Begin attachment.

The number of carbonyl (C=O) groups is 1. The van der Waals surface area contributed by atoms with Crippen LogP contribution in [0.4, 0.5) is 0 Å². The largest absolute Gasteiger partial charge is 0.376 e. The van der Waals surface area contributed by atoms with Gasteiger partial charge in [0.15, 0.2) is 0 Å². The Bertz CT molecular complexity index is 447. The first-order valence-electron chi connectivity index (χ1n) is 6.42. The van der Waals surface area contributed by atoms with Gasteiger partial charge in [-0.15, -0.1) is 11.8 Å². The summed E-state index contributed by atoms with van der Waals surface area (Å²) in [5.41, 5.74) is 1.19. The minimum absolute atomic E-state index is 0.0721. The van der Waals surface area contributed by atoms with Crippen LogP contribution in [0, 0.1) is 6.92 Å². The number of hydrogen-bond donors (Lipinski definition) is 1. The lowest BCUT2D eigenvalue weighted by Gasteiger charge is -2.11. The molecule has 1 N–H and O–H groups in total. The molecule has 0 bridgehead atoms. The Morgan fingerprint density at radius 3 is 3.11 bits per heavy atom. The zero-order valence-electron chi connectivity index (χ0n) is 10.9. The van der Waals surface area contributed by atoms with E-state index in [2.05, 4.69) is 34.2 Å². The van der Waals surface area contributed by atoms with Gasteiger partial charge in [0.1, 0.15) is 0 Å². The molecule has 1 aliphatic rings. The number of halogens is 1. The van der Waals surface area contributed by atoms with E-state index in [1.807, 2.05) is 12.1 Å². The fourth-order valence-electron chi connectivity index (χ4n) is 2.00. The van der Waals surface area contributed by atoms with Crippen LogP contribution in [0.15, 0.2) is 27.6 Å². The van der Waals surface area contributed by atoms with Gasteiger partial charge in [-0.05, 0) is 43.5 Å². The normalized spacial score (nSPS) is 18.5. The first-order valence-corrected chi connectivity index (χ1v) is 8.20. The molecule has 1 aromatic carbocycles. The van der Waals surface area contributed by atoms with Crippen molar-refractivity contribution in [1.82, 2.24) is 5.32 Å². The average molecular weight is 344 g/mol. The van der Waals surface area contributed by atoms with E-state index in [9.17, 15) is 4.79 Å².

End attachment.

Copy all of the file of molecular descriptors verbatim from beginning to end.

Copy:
The number of carbonyl (C=O) groups is 1. The van der Waals surface area contributed by atoms with Crippen LogP contribution in [0.4, 0.5) is 0 Å². The largest absolute Gasteiger partial charge is 0.376 e. The van der Waals surface area contributed by atoms with Gasteiger partial charge in [0.15, 0.2) is 0 Å². The Bertz CT molecular complexity index is 447. The first-order valence-electron chi connectivity index (χ1n) is 6.42. The van der Waals surface area contributed by atoms with Gasteiger partial charge in [-0.15, -0.1) is 11.8 Å². The summed E-state index contributed by atoms with van der Waals surface area (Å²) in [5.41, 5.74) is 1.19. The minimum absolute atomic E-state index is 0.0721. The van der Waals surface area contributed by atoms with Crippen LogP contribution in [0, 0.1) is 6.92 Å². The number of hydrogen-bond donors (Lipinski definition) is 1. The lowest BCUT2D eigenvalue weighted by Gasteiger charge is -2.11. The molecule has 1 N–H and O–H groups in total. The molecule has 0 bridgehead atoms. The Morgan fingerprint density at radius 3 is 3.11 bits per heavy atom. The zero-order valence-electron chi connectivity index (χ0n) is 10.9. The van der Waals surface area contributed by atoms with E-state index in [2.05, 4.69) is 34.2 Å². The van der Waals surface area contributed by atoms with Gasteiger partial charge in [0.1, 0.15) is 0 Å². The molecule has 1 aliphatic rings. The number of halogens is 1. The van der Waals surface area contributed by atoms with E-state index in [1.807, 2.05) is 12.1 Å². The fourth-order valence-electron chi connectivity index (χ4n) is 2.00. The van der Waals surface area contributed by atoms with Crippen LogP contribution in [0.15, 0.2) is 27.6 Å². The van der Waals surface area contributed by atoms with Gasteiger partial charge in [-0.05, 0) is 43.5 Å². The normalized spacial score (nSPS) is 18.5. The first-order valence-corrected chi connectivity index (χ1v) is 8.20. The molecule has 1 aromatic carbocycles. The van der Waals surface area contributed by atoms with Crippen molar-refractivity contribution in [1.82, 2.24) is 5.32 Å². The average molecular weight is 344 g/mol. The van der Waals surface area contributed by atoms with E-state index in [9.17, 15) is 4.79 Å².